Celiac Disease: Ten Things That Every Gastroenterologist Should Know

Amy S. Oxentenko; Joseph A. Murray


Clin Gastroenterol Hepatol. 2015;13(8):1396-1404. 

In This Article

1. How to Use Serology to Diagnose Celiac Disease

Serologic testing for CD has significantly advanced during the past 2 decades. The long-used anti-gliadin antibodies have been supplanted by serology with better test characteristics.[1] For example, endomysial antibody (EMA), used for more than 20 years, has specificity of 99%,[2] although the sensitivity varies because of the technical issues inherent in direct immunofluorescence. This high specificity keeps EMA in use despite tissue transglutaminase (TTG) being identified as the targeted epitope. EMA is used primarily when discordance exists between other markers and histologic findings[1] or when TTG immunoglobulin (Ig) A antibodies are equivocal.

TTG antibodies come in both IgA-based and IgG-based assays, which are performed with enzyme-linked immunosorbent assay by using human recombinant/derived proteins. IgA TTG has high sensitivity and specificity of ~98% and is the endorsed serologic marker for evaluating CD.[3] It is well-known that IgA deficiency affects 2%–3% of CD patients and occurs in 1:131 patients tested for CD;[4] thus, IgA-based assays alone are not always reliable. To avoid missing IgA-deficient CD, a serologic cascade testing starting with serum IgA level can be performed, and if normal, an IgA TTG is adequate; however, if the IgA level is low or absent, IgG-based testing with deamidated gliadin peptide (DGP) and/or TTG could be added/substituted[5] (Figure 1). The accuracy of IgG TTG is poor (30%–70%) in IgA sufficiency, so this test in isolation should not be used for routine CD screening.[6] However, IgG TTG performs well with known IgA deficiency, with sensitivity and specificity approaching 95%.[2]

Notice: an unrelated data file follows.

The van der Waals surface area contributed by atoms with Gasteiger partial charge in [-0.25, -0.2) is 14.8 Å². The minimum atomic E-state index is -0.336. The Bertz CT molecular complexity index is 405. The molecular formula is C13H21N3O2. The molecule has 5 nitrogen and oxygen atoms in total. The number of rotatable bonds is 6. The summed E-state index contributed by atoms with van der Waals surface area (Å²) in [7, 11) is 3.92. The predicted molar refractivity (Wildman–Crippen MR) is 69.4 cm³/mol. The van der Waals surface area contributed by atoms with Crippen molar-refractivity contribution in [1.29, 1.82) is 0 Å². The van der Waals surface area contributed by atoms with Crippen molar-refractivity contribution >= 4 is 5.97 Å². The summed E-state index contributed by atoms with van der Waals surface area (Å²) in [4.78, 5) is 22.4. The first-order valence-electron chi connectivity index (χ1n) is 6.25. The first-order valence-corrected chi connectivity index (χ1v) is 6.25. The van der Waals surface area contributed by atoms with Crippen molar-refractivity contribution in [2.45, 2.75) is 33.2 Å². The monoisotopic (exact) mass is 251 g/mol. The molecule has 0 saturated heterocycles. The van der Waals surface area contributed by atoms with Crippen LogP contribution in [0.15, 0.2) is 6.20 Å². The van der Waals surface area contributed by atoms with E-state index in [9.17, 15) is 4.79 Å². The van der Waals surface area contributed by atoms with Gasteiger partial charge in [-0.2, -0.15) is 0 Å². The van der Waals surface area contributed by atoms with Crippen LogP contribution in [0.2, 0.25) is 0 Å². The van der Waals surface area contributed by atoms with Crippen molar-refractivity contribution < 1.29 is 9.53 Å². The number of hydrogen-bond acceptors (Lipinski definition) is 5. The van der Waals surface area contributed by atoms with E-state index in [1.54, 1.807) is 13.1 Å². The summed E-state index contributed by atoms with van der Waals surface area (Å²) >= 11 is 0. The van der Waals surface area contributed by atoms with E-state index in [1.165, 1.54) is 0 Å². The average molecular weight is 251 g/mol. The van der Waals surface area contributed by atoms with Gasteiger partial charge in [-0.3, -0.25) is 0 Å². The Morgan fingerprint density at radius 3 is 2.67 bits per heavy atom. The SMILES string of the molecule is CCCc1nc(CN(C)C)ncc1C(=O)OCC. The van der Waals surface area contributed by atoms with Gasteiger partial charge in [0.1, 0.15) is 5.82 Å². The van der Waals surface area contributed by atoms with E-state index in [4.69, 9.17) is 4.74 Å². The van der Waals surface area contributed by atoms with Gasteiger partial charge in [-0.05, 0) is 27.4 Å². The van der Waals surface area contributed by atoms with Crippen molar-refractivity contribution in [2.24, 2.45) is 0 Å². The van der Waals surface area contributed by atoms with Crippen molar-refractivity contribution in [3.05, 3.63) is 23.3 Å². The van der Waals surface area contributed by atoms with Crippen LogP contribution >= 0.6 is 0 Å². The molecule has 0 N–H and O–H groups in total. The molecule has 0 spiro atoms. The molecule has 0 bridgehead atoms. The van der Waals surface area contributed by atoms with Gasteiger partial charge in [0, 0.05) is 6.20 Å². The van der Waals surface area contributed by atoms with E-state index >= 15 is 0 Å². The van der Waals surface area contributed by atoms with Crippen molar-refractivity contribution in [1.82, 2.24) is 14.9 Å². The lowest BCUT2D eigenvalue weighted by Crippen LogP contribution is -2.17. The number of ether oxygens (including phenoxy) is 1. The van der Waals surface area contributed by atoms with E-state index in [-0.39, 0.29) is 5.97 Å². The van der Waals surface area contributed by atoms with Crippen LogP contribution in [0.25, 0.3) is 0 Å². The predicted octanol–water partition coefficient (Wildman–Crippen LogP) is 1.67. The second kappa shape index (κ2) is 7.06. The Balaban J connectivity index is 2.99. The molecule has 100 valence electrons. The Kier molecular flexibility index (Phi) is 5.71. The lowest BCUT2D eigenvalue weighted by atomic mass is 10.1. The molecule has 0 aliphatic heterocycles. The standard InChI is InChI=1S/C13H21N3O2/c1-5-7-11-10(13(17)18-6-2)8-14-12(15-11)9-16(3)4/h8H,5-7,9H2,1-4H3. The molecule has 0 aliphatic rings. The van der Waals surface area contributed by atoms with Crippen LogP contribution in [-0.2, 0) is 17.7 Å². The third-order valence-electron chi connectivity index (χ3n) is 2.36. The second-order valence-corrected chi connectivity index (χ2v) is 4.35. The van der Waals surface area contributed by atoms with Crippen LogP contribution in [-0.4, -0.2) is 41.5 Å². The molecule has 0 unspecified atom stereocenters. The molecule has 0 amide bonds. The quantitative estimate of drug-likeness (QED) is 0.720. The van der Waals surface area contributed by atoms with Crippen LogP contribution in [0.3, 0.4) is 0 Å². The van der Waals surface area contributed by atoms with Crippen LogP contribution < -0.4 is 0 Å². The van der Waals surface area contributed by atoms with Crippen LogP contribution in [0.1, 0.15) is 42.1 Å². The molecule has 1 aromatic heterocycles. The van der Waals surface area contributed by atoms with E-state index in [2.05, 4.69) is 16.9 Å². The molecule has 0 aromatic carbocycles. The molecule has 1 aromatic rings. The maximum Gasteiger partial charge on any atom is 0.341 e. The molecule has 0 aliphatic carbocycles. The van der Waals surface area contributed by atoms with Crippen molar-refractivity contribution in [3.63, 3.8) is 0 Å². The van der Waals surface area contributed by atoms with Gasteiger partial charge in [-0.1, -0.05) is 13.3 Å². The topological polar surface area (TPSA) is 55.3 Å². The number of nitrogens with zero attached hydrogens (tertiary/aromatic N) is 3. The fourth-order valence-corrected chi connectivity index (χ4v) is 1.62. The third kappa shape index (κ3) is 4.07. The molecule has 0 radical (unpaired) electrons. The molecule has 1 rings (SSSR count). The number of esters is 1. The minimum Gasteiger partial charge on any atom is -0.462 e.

Figure 1.

Schematic approach to serologic diagnosis of CD.

Point-of-care finger stick TTG antibody testing has been developed as a rapid screen for CD, and although the specificity was reportedly 100%, the sensitivity was only 82%. It cannot be recommended until sensitivity improves.[7]

The newest serologic marker is the DGP antibody, which comes in both IgA-based and IgG-based assays and is significantly better than anti-gliadin antibody testing.[6] Despite specificity that is close to TTG assays, the sensitivity of either the IgA-based or IgG-based DGP in isolation is lower;[8] however, a combined IgA/IgG DGP panel has accuracy equivalent to IgA-based TTG.[2]

In children older than 2 years, IgA TTG is the preferred test. Serologic markers may have decreased sensitivity in children younger than 2 years. The combination of DGP IgA/IgG with IgA TTG is the recommended strategy.[3]

Should panels of serologic studies for CD be more widely used? The answer is no. The widespread use of panels would not be cost-effective as first-line testing; although it may slightly improve overall sensitivity, it reduces specificity, leading to unnecessary endoscopy.[3]

Practical Suggestion

IgA-based TTG is the serologic test of choice for evaluating CD in patients consuming a gluten-containing diet. IgG-based tests are needed in IgA deficiency. The use of celiac cascade testing starting with serum IgA level could direct downstream serology. Equivocal or discrepant serologic tests should be interpreted with caution.